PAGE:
They had many close calls. Once a patrol passed over their heads and a German dog even entered the narrow tunnel that was their entrance. But for some unexplainable reason the dog turned back without even barking and they were saved. The war was still raging; many areas were still under the German occupation and the holocaust was still going full steam but it was clear that it was only a matter of time.

Eventually even the Germans had to withdraw from the area and Hershel and friends were able to leave their hiding place and move to Romania which had been in the hands of the Red Army since August of 1944.

Hershel joined one of the many Jewish rescue groups there and was given the task, along with several other young men, of going to outlaying towns and villages in search of Jewish children and bring them to Bucharest.

He threw himself into the job heart and soul but will never forget one incident that saved his life.

It happened when he together with a friend were bringing a group of homeless children they had found, by train back to Bucharest. The train had left Debretzin and was speeding towards Grossvardein when he suddenly felt the need to get some fresh air. He stood in the open area between the two cars when the train turned a sharp curve. Hershel was standing on the open platform of the train clutching his small valise in which he kept his Tefillin when the train swerved, then suddenly lurched forward and caught him by surprise. He lost his balance and grabbed a piece of metal at the last moment to keep him from falling. But the valise flew out of his hands and went rolling down a hill and away from the train!

Hershel was horrified. All thorough the war he had guarded his Tefillin at the risk of his life and now he had lost them!

He immediately ran back into the train car and told his friend the horrible news; he decided to get off at the next station and walk back to search for his Tefillin.

His friend tried to dissuade him, to convince him how foolish it was; it would mean days of walking. He even begged him not to risk his life by wandering alone… but to no avail.

Suddenly the train screeched to a halt; a red signal light flashed on the tracks indicating that something was wrong and Hershel took the opportunity to jump off the train and run back to search for his Tefillin.

A few hours later he spotted his little valise in the distance, thanked G-d, rushed to it, picked it up and hugged it with delight.

Meanwhile the train had resumed its journey and he realized that he had to get to Grossvardein as fast as possible. There was no chance that he could catch up with the children but at least he could catch a train there that would take him to Bucharest.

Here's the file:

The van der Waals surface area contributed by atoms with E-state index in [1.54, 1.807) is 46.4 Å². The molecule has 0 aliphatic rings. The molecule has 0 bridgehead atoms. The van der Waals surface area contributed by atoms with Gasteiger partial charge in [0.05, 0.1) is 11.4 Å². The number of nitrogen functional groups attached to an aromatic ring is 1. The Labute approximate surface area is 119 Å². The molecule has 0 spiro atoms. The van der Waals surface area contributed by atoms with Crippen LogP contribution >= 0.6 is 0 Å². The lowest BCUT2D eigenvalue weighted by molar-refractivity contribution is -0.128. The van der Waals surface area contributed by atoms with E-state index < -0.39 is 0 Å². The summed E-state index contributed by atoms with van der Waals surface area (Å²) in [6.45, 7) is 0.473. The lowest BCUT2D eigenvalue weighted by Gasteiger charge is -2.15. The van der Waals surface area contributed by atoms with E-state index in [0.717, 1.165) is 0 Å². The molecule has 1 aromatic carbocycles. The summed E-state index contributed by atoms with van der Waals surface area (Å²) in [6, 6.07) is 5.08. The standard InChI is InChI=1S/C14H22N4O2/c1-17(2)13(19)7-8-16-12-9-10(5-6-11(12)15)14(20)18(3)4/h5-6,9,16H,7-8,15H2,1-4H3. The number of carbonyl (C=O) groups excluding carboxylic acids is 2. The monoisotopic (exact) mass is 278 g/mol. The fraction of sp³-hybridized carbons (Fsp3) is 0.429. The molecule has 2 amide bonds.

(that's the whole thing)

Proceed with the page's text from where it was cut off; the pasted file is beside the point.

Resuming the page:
Hershel walked as fast as he could hoping to catch a train in the next town to Grossvardein but to his dismay he discovered that the trains had stopped and he had no choice than to walk the entire distance by foot to Grossvardein a distance of some three days!!

But three days later when he arrived in Grossvardien and bought a ticket to Bucharest he was in for another surprise. As he was about to board the train someone grabbed his arm to stop him; he turned to see a friend; one of the group that had escaped from the Nazis with him.

“Hershel!” he said in amazement, “I don’t believe you are still here! It’s a miracle!! Listen, don’t go to Bucharest! It is a miracle that you are still alive!”

It seems that the Communists had taken control of Bucharest with a heavy hand and had arrested everyone that looked ‘counterrevolutionary’ or, in other words, religious. Thousands had been rounded up for ‘correction’ and Russian agents were waiting of him near his hotel room to arrest him as soon as he arrived.

Hershel grasped his friend’s hand and said gratefully, “Thank G-d that my valise fell out of the train and that I went back for it! Otherwise I would be a dead man!”

His friend thought Hershel had gone mad. What could his valise have to do with this? But when Hershel took him aside and explained what happened, his friend remained silent for a few moments and hesitantly said,

“Hershel, I haven’t put on Tefillin today, can I put on yours?”

Hershel gave him his Tefillin and left him for a few minutes to pray on his own, but when he returned he noticed that his friend’s eyes were still wet from tears.

“I must tell you the truth” His friend said in a very serious tone. “Since the Nazis killed my family and sent me to the camp I stopped putting on Tefillin. The Germans took everything I had away! Everything… I thought even my Jewish soul! Since then I gave up! I said I’d never put on again. But now I heard your story I decided that not acting Jewish would be like giving in to them… to Hitler! Hershel, I’m not going to do that! From now on you can be sure I will never again miss putting on Tefillin!”